It is not without reason that leafy greens are one of the most affordable vegetables for Sri Lankans. Experts say that thampala is a common weed that grows in wastelands and even along the roadside, while it can also be grown effortlessly in a home garden or in a small pot. There are four varieties, although if you ask the keerai man, he would offer you the generic thampala and one would hardly notice the difference. The tender leaves of the rana thampala is consumed as a vegetable and also added to soup. The tender leaves of walu thampala, the prickly katu thampala and kura thampala too is eaten as a green vegetable, ideally cooked as a white curry.


Kan Kun

This mild flavoured leaf full of nutrients has been given exotic names such as ‘Devilled Kan Kun' and ‘Kan Kun Temparadu' as it is tastefully mixed with an assortment of ingredients to bring out the best of this leaf. Tender leaves taste best. Kan kun, among the many leafy vegetables is the fastest to shrivel and lose colour in the process of cooking. Therefore it is mainly sautéed in oil with garlic, onions and red chilli flakes. Kan Kun is an excellent source of iron, calcium, vitamin B and C.


Gotukola

The leaf of longevity! This small round leaf along with its young stem are edible. It is best eaten as a raw salad, finely shredded and mixed with grated coconut, chopped red onions and green chillies with a sprinkling of pepper, salt and lime juice, gotukola sambol exudes a pleasant piquancy that makes ‘Sri Lankan rice and curry' a true native experience. Gotukola leaves prepared as a porridge is consumed for breakfast. In the midst of the heat, it will rejuvenate you with its natural coolness.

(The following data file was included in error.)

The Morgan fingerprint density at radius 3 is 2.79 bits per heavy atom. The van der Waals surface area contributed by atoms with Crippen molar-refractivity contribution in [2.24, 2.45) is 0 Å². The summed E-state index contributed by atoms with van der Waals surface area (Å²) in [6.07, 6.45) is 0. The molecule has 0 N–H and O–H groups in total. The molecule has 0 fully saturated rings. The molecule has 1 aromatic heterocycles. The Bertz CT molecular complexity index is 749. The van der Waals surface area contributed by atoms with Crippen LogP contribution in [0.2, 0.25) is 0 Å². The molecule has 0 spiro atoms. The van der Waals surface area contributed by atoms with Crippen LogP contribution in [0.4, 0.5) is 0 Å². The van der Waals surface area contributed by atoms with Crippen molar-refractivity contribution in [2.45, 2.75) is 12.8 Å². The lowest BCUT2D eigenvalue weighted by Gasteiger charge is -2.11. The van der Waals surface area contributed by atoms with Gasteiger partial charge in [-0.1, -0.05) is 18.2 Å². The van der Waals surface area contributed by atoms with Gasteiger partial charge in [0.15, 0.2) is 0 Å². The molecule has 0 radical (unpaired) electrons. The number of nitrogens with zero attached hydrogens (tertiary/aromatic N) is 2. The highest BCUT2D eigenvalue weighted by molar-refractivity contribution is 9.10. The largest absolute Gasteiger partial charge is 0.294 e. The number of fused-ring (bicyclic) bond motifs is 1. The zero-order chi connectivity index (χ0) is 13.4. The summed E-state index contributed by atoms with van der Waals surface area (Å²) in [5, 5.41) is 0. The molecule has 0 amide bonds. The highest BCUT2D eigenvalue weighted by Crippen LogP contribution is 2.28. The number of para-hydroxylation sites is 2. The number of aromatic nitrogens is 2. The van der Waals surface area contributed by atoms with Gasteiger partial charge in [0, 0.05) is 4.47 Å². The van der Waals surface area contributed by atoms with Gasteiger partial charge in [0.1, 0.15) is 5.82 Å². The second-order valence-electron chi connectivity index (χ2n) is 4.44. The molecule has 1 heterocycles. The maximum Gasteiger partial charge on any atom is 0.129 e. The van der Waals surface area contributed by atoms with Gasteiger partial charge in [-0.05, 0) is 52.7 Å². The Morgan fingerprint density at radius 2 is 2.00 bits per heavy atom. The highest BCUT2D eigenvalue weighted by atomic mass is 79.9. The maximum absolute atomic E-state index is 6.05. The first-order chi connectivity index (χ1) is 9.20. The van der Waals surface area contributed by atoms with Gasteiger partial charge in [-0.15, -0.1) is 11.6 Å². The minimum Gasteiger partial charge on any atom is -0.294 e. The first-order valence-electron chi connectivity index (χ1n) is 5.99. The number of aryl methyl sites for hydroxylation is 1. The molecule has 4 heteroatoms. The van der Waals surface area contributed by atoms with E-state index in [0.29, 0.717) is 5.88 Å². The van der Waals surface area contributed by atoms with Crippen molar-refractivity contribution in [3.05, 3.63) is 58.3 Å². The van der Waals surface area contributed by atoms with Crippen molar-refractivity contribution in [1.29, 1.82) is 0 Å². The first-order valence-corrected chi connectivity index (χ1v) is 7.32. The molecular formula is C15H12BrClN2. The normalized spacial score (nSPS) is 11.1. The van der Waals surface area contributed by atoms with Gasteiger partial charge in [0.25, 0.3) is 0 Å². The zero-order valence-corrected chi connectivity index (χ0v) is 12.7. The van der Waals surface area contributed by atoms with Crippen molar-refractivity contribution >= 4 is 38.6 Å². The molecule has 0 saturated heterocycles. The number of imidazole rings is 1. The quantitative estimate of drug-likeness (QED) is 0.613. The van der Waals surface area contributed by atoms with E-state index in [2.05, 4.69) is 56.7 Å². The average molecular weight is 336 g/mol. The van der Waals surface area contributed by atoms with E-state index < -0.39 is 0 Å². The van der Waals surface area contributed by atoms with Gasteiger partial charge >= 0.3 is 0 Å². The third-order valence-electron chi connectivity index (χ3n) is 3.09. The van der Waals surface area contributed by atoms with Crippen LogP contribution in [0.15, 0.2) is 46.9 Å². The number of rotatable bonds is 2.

Kathurumurunga

Mildly bitter kathurumurunga leaf is of a slender tree that grows up to at least nine metres. Prepared as a mallung or raw salad or stir fried with garlic, onions and chilli flakes, an addition of roasted cashew makes the dish tastier. In Ayurveda, these leaves are precious. It is used to treat fever, sinus and respiratory problems. One may want to ignore the trifling bitterness in the leaf given its cooling properties. And what a natural way to deal with high blood pressure.


Anguna Kola

The tender leaves of this bitter green twining shrub is eaten as sambol. Kiri anguna, known as the sweet variety, is cooling and tonic.


Nivithi

In Sri Lanka, the green leaves and the young stems of this straggling climber are prepared with dhal owing to its water content.

 

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    A 'keera kotuwa' in Gannoruwa

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    A 'green booth' at a local fair selling keerai and other greens

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    Mukunuwenna mallung - the staple green among locals

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    The watery sarana leaves are best cooked with coconut milk or dhal

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    Thampala with the red stalk is one among several varieties of the same leaf

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    The Kan Kun is sauteed with an assortment of ingredients to make it exotic

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    Gotukola sambol is a dish that must be tasted by every visitor to the country

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    Kathurumurunga is a tall tree but is identified as a 'keerai' by natives

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    The health benefits of anguna will make you want to eat it despite its slight bitterness

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    Nivithi also known as Ceylon Spinach tastes good when cooked with dhal